J. Webster Jones, Philadelphia, for appellant.
Harry A. Rutenberg, Philadelphia, for appellees.
Before Rhodes, P. J., and Hirt, Reno, Ross, Wright and Woodside, JJ.
[ 174 Pa. Super. Page 491]
The plaintiffs are common carriers engaged in commercial hauling. In October 1947 they bought a new 'Great Dane 31-foot van semi-trailer' for $3,250 from Chester Mack Sales and Service Inc. They made a down payment of $900 and entered into a bailment lease with the sales company providing for the payment of the remaining purchase price in installments. There was a financing charge amounting to $881.50 which was added to the original cost of $3,250. The credit of the down payment left a balance of $3,231.80 which the plaintiffs agreed to pay, by the terms of the lease, in 23 monthly installments of $150.81 and a final payment slightly higher in amount. After its execution the lessor sales company assigned the lease to Industrial Credit Company. Thereupon the title to the trailer issued in plaintiffs' name was delivered to that finance company with a notation of the encumbrance of the lease endorsed thereon.
On July 14, 1948, the plaintiffs directed one of their driver-employes to make a delivery of goods by means of the above trailer to Federalsburg, Maryland, and thence to Geneva, New York, with instructions then to return the trailer to Wilmington, Delaware. The driver feloniously converted the trailer to his own use and that was the last seen of him. A year or more later the trailer was found in a damaged condition in Salt Lake City, Utah. It was there recovered by Industrial Credit Company and later sold.
For a premium of $872 paid to it, the defendant Commonwealth Mutual Fire Insurance Company of Pennsylvania issued its policy to the plaintiffs insuring them for the period of two years from October 31, 1947 against 'Loss of or damage to the Automobile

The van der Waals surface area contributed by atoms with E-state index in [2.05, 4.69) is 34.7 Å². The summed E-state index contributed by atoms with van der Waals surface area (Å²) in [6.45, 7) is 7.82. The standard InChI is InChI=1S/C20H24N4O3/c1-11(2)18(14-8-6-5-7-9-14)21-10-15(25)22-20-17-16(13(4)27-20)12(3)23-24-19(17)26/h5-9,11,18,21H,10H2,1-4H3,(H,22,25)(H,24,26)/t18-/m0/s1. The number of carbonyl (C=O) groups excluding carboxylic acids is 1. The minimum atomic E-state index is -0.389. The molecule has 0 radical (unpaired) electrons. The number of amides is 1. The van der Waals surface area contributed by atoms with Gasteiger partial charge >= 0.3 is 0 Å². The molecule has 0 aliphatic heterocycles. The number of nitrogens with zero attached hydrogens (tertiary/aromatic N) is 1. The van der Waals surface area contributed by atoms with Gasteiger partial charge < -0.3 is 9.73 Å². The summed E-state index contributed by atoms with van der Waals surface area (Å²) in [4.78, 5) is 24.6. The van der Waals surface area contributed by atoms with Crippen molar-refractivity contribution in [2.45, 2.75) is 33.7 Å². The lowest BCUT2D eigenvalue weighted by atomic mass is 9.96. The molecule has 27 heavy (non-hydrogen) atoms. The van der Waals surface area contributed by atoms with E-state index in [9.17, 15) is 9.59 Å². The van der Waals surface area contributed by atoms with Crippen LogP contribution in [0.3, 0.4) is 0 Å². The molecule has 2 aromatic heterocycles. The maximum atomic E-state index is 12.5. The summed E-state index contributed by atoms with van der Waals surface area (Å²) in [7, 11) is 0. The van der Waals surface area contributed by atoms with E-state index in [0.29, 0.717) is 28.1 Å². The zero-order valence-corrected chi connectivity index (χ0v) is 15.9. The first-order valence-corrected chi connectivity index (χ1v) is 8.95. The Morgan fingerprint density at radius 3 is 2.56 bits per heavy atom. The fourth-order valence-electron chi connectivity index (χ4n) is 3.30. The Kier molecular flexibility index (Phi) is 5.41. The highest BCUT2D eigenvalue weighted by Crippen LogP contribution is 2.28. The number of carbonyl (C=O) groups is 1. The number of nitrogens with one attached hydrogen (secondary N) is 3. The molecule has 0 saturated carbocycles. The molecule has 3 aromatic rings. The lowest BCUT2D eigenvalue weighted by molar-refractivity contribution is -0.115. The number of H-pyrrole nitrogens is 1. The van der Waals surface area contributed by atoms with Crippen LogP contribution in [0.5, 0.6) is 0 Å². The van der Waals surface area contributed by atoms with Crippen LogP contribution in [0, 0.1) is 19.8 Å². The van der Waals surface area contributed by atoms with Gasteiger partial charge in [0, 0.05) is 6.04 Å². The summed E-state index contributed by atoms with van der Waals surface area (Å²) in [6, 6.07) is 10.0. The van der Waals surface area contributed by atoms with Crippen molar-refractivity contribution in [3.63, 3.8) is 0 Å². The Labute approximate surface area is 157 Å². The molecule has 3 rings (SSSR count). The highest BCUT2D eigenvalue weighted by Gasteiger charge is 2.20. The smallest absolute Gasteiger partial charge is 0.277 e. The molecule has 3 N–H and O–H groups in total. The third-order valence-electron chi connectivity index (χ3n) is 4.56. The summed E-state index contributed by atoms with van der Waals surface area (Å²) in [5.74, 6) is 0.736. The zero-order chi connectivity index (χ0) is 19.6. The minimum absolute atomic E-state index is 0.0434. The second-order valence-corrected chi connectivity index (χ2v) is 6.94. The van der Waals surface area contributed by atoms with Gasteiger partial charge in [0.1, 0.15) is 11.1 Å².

[ 174 Pa. Super. Page 492]
caused by Larceny, Robbery or Pilferage' within $3,000, the limit of the liability assumed. The policy contained a loss-payable clause in the following form: 'Any loss hereunder is payable, as interest may appear, to the Insured, and Industrial Credit Corp. * * *'
The undisputed evidence is that plaintiffs were not in default when the trailer was taken from them on July 14, 1948; it follows therefore that plaintiffs' monthly payments to Industrial Credit Company up to that date totaled $1,207.64. Since plaintiffs were then deprived of possession of the trailer they paid nothing further on the lease. In this action they sought to recover from the defendant the value of their interest in the trailer at the time of the theft. The total amount of the monthly installments actually paid by plaintiffs together with the initial hand payment of $900 amounted to $2,107.64. Plaintiffs had spent an additional $500 in adapting the trailer for the transportation of frozen foods. Plaintiffs' testimony is undisputed that its value when stolen was $3,400.
On repossessing the damaged trailer in Salt Lake City the finance company was obliged to make necessary repairs which, with the cost of returning the equipment to Chester, Pennsylvania, amounted to $991.54. The amount realized by the finance company on the subsequent sale of the trailer was $2,000. The defendant insurer accordingly was entitled to a credit of the sum of $1,008.64 (the net salvage realized by the finance company) against $3,000, the limit of the policy, reducing the maximum liability of the insurer to $1,991.54. Accordingly, although ...